Pharmacy Clinic Days

More and more pharmacies are providing Health Promotion Clinics tailored to their patients’ needs. Through these clinics, pharmacists are able to determine how well medications are working for their patients and are able to design a personalized action plan that will help improve the management of the patient’s health condition(s).  

Pharmacy clinics are typically offered several times per year, and most are free of charge to all patients. 

  • Flu shot clinics

Many health professionals will tell you that the best way to fight the flu is to not get it in the first place. Flu shots are especially important for those with certain heart and lung conditions as well as diabetes and compromised immune systems. Getting the flu shot is one quick and easy way of helping to ensure that you and your family stay healthy this flu season.

  • Osteoporosis clinics

These clinics focus on fracture prevention and lifestyle modifications (including diet and supplementation) for the treatment and prevention of osteoporosis. Some clinics may also use a heel ultrasound to assess a patient’s risk of osteoporosis and bone fracture.

  • Diabetes clinics

Some pharmacies offer comprehensive diabetes support and education, including HbA1C tests as well as microfilament testing to screen for nerve damage in the feet . Clinics also typically include assessment and action plans for minimizing risk factors for developing diabetes complications. Training on appropriate blood sugar testing may also be offered.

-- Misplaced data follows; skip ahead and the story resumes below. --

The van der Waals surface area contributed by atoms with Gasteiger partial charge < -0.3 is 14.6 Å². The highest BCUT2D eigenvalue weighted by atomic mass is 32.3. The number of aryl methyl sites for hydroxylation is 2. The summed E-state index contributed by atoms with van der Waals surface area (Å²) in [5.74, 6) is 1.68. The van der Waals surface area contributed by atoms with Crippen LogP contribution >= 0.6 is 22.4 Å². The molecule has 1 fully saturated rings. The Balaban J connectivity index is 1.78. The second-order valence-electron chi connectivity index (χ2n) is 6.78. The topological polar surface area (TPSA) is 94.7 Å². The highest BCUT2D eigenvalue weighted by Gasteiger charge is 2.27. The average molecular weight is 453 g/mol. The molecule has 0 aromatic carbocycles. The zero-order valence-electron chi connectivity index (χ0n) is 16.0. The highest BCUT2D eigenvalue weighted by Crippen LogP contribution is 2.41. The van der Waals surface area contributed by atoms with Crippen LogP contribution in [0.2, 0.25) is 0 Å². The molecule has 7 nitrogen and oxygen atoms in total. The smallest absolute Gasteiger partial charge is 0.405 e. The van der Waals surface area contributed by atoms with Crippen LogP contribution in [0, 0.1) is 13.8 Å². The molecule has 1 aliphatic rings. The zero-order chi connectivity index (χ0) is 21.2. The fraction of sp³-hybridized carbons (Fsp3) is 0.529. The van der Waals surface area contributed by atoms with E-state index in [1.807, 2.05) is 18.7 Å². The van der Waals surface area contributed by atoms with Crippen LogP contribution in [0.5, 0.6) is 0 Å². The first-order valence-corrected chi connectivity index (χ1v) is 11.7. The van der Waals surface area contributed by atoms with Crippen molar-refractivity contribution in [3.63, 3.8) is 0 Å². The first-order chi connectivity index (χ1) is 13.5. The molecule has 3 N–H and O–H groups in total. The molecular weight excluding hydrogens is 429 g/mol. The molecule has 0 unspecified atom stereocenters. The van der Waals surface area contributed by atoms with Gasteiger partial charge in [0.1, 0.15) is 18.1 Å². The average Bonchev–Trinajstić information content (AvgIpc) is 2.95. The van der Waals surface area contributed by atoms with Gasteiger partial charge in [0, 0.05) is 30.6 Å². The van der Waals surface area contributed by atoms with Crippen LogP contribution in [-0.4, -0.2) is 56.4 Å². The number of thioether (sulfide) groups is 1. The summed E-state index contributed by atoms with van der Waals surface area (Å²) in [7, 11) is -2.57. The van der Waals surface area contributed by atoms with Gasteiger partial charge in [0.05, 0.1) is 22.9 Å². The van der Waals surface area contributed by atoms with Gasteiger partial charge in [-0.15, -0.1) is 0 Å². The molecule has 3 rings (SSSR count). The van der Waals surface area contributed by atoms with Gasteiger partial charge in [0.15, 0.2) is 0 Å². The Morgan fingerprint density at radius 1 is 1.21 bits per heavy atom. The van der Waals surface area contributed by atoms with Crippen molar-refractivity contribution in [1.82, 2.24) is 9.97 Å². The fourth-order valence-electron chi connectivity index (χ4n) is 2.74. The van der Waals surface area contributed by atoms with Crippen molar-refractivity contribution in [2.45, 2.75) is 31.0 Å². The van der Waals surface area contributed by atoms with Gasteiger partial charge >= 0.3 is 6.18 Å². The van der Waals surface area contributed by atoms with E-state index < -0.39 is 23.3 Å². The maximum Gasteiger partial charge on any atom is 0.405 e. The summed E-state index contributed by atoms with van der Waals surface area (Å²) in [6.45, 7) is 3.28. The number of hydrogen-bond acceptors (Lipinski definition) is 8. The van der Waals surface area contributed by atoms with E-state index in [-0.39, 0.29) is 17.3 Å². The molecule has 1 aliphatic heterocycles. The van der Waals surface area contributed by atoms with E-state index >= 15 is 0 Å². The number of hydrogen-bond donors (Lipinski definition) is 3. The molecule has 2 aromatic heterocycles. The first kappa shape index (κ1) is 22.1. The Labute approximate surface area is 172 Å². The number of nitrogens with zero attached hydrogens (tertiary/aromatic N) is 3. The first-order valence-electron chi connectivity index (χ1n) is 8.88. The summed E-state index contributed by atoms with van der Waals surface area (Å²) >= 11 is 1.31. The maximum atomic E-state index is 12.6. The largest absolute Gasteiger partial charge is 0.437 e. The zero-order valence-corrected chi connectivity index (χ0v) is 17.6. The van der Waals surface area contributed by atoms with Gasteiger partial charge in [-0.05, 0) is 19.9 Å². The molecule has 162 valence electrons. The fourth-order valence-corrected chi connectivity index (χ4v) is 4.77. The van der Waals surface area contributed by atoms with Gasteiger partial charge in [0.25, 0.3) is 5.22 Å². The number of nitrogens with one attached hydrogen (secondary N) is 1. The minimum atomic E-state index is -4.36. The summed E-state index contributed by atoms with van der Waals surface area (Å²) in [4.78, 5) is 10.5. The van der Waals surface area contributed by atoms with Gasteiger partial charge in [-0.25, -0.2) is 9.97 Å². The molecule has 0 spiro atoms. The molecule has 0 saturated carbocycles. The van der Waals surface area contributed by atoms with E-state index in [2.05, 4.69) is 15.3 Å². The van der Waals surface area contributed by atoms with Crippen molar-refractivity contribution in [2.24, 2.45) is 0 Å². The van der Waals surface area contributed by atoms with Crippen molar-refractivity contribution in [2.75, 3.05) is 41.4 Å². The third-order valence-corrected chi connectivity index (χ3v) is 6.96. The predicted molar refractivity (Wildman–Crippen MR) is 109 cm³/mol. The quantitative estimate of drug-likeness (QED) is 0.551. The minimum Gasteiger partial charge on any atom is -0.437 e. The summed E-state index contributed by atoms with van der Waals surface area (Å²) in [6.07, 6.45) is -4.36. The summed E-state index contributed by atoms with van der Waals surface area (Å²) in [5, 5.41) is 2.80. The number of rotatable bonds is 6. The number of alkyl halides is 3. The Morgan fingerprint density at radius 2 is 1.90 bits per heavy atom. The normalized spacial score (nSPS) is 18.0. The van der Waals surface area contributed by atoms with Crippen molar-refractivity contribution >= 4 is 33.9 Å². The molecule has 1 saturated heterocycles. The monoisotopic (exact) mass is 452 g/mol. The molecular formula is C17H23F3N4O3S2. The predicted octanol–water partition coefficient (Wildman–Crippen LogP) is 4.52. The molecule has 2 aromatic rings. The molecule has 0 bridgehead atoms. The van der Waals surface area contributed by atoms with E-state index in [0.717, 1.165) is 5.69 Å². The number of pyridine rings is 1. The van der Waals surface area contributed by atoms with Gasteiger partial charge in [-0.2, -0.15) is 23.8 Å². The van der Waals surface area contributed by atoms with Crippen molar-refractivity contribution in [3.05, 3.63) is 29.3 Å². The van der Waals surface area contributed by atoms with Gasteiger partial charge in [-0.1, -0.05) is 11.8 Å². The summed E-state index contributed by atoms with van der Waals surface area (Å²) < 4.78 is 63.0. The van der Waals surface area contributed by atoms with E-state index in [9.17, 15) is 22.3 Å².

• Nutrition clinics

These clinics provide valuable education to patients regarding lifestyle factors such as healthy eating, exercise, and stress management, with a focus on proper nutrition. Some clinics may use tools such as blood pressure monitoring or hand-held analyzers to determine a patient’s body fat percentage and fat free mass (FFM), which will help them assess and understand levels of risk for a variety of conditions. 

  • Heart health clinics

These clinics are typically designed to help patients learn more about risk factors for heart disease and what certain lab values mean in relation to cholesterol, blood pressure, pulse (heart rate), blood sugar, and body fat. Some clinics may include personalized assessments with a Framingham Risk Score questionnaire, which identifies a patient’s risk of developing a cardiovascular event in the next 10 years.

  • Lung health clinics

In these assessment clinics, a patient’s lung function can be checked with a hand-held spirometry device. Education is also provided about conditions from asthma to chronic obstructive lung disease (COPD). These clinics are a good opportunity to get information and resources on maintaining good lung health, smoking cessation, and more.

  • Sun/skin cancer awareness clinics

These clinics focus on skin health by educating patients on sun avoidance and other skin protection measures. Some clinics may use a UV detection camera to identify sun damage that has already occurred to the skin. Based on these results, an individual risk assessment can be provided, as well as specific information on sunscreens and other useful prevention tips.

Other common clinics that may be offered include: medicine cabinet cleanup; allergies; breast screening education; cold and flu (seasonal); summer health/West Nile Virus (seasonal); colorectal disease education; menopause/hormone replacement; and more.

To find out more about clinics taking place at your local pharmacy, talk to your pharmacist or visit the pharmacy’s website. 

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